Upper Seymour River Provincial Park incorporates the pristine wilderness of the headwaters of the Seymour River, which forms the major drainage system into the Seymour Arm of Shuswap Lake.
The 10,672-hectare park is situated in a wide mountain valley within the northern Columbia Mountains, with steep mountain slopes enclosing old-growth forests and extensive river and wetland environments.
With much of the forested stands being old growth, the wetlands, slide-paths and forests are important habitats for grizzly bear and mountain caribou. British Columbia has most of the world’s population of mountain caribou. They are blue listed in BC, and depend heavily on old-growth forest in the park to provide lichen for their winter diet. Mule deer and moose also inhabit the park, and a small number of swans can be seen in ponds along the Seymour River during the summer.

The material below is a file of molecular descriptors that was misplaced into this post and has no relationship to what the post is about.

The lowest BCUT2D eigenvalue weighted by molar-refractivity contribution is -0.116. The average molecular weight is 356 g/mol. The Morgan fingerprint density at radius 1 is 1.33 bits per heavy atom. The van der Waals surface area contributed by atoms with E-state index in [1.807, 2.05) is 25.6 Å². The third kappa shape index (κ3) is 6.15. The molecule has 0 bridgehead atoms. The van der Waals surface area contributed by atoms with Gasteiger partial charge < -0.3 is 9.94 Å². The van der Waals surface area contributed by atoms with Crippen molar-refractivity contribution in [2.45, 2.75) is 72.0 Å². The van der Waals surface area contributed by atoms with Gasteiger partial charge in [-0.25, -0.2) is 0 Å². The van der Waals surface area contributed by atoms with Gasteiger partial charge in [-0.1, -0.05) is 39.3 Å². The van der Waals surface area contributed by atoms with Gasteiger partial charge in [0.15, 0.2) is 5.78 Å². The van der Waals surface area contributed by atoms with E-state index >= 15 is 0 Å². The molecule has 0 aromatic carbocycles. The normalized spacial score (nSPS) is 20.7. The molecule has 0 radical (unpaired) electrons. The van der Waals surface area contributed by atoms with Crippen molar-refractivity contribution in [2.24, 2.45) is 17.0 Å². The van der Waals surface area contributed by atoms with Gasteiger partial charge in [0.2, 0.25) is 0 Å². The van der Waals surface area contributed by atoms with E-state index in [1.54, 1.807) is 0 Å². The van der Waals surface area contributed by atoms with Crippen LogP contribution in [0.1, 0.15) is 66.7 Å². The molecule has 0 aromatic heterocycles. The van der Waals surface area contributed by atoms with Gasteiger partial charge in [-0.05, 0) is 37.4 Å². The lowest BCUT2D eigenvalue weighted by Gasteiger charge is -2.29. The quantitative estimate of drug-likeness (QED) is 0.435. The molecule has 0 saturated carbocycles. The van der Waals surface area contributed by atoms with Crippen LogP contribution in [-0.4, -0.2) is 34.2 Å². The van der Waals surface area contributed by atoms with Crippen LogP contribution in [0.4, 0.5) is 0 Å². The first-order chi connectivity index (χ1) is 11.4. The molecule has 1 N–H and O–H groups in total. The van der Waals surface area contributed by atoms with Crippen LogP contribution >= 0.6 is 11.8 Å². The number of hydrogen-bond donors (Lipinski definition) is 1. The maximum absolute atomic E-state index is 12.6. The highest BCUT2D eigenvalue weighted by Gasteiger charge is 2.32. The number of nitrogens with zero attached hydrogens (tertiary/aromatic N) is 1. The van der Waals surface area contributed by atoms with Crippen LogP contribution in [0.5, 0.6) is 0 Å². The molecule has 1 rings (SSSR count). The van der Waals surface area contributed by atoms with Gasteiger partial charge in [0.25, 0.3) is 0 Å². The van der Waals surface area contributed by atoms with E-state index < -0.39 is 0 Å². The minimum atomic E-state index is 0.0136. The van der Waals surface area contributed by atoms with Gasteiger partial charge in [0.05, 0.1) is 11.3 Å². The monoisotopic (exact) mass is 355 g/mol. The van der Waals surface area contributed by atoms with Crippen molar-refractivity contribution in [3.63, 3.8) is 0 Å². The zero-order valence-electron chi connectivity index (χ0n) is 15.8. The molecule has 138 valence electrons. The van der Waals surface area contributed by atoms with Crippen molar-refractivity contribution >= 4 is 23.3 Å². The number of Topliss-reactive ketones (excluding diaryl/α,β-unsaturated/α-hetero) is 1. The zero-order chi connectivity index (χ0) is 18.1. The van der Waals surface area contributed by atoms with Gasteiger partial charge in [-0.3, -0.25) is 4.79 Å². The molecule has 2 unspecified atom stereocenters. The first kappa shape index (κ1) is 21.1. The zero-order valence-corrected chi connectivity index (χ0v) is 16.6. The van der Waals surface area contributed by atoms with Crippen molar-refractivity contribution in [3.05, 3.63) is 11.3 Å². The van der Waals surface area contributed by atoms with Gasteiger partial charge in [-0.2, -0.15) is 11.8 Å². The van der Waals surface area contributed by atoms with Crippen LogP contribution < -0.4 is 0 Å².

Fishing is possible for rainbow trout, bull trout and whitefish, and the high glaciers and alpine tundra at the north end of the park are used for helicopter-based activities such as skiing, touring, mountaineering, fishing and hiking.
Upper Seymour River Provincial Park is located in the northern Columbia Mountains, north of the Shuswap region of BC. The park is accessed by 25 miles (40 km) of gravel roads from the community of Seymour Arm, which itself is a 40-kilometre drive on gravel surface from the end of the paved road on the north shore of Shuswap Lake. Seymour Arm can also be accessed during the summer by a small car ferry.
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